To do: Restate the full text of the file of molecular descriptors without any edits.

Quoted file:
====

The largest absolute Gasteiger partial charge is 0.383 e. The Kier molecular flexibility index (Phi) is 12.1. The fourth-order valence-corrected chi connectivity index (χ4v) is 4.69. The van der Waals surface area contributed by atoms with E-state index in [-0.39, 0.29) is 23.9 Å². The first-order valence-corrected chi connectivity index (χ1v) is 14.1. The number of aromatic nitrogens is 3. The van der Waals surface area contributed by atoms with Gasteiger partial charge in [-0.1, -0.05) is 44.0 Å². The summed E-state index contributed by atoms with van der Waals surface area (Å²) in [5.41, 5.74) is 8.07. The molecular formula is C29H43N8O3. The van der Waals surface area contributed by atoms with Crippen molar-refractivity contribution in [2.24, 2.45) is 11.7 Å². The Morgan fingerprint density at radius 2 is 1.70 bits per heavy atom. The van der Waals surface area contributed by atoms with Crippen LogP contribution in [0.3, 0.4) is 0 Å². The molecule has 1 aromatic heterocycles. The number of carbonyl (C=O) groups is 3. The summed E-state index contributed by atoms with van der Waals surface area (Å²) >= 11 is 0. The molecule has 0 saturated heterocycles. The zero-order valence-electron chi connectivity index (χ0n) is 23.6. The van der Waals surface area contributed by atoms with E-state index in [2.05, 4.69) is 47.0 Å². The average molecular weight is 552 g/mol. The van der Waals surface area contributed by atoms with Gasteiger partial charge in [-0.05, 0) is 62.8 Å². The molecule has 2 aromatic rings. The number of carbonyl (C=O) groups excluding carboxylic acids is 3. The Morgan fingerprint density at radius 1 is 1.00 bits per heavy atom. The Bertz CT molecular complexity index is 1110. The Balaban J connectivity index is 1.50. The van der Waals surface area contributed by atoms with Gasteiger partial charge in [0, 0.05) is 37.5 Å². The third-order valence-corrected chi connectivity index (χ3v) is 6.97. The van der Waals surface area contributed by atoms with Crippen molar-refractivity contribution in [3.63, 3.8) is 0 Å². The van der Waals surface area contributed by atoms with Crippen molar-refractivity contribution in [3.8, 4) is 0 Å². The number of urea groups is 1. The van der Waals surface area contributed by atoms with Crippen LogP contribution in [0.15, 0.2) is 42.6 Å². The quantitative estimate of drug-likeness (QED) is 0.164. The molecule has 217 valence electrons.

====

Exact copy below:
The largest absolute Gasteiger partial charge is 0.383 e. The Kier molecular flexibility index (Phi) is 12.1. The fourth-order valence-corrected chi connectivity index (χ4v) is 4.69. The van der Waals surface area contributed by atoms with E-state index in [-0.39, 0.29) is 23.9 Å². The first-order valence-corrected chi connectivity index (χ1v) is 14.1. The number of aromatic nitrogens is 3. The van der Waals surface area contributed by atoms with Gasteiger partial charge in [-0.1, -0.05) is 44.0 Å². The summed E-state index contributed by atoms with van der Waals surface area (Å²) in [5.41, 5.74) is 8.07. The molecular formula is C29H43N8O3. The van der Waals surface area contributed by atoms with Crippen molar-refractivity contribution in [2.24, 2.45) is 11.7 Å². The Morgan fingerprint density at radius 2 is 1.70 bits per heavy atom. The van der Waals surface area contributed by atoms with Crippen LogP contribution in [0.3, 0.4) is 0 Å². The molecule has 1 aromatic heterocycles. The number of carbonyl (C=O) groups is 3. The summed E-state index contributed by atoms with van der Waals surface area (Å²) >= 11 is 0. The molecule has 0 saturated heterocycles. The zero-order valence-electron chi connectivity index (χ0n) is 23.6. The van der Waals surface area contributed by atoms with E-state index in [2.05, 4.69) is 47.0 Å². The average molecular weight is 552 g/mol. The van der Waals surface area contributed by atoms with Gasteiger partial charge in [-0.05, 0) is 62.8 Å². The molecule has 2 aromatic rings. The number of carbonyl (C=O) groups excluding carboxylic acids is 3. The Morgan fingerprint density at radius 1 is 1.00 bits per heavy atom. The Bertz CT molecular complexity index is 1110. The Balaban J connectivity index is 1.50. The van der Waals surface area contributed by atoms with Gasteiger partial charge in [0, 0.05) is 37.5 Å². The third-order valence-corrected chi connectivity index (χ3v) is 6.97. The van der Waals surface area contributed by atoms with Crippen molar-refractivity contribution in [3.63, 3.8) is 0 Å². The van der Waals surface area contributed by atoms with Crippen molar-refractivity contribution in [3.8, 4) is 0 Å². The number of urea groups is 1. The van der Waals surface area contributed by atoms with Crippen LogP contribution in [0.15, 0.2) is 42.6 Å². The quantitative estimate of drug-likeness (QED) is 0.164. The molecule has 217 valence electrons.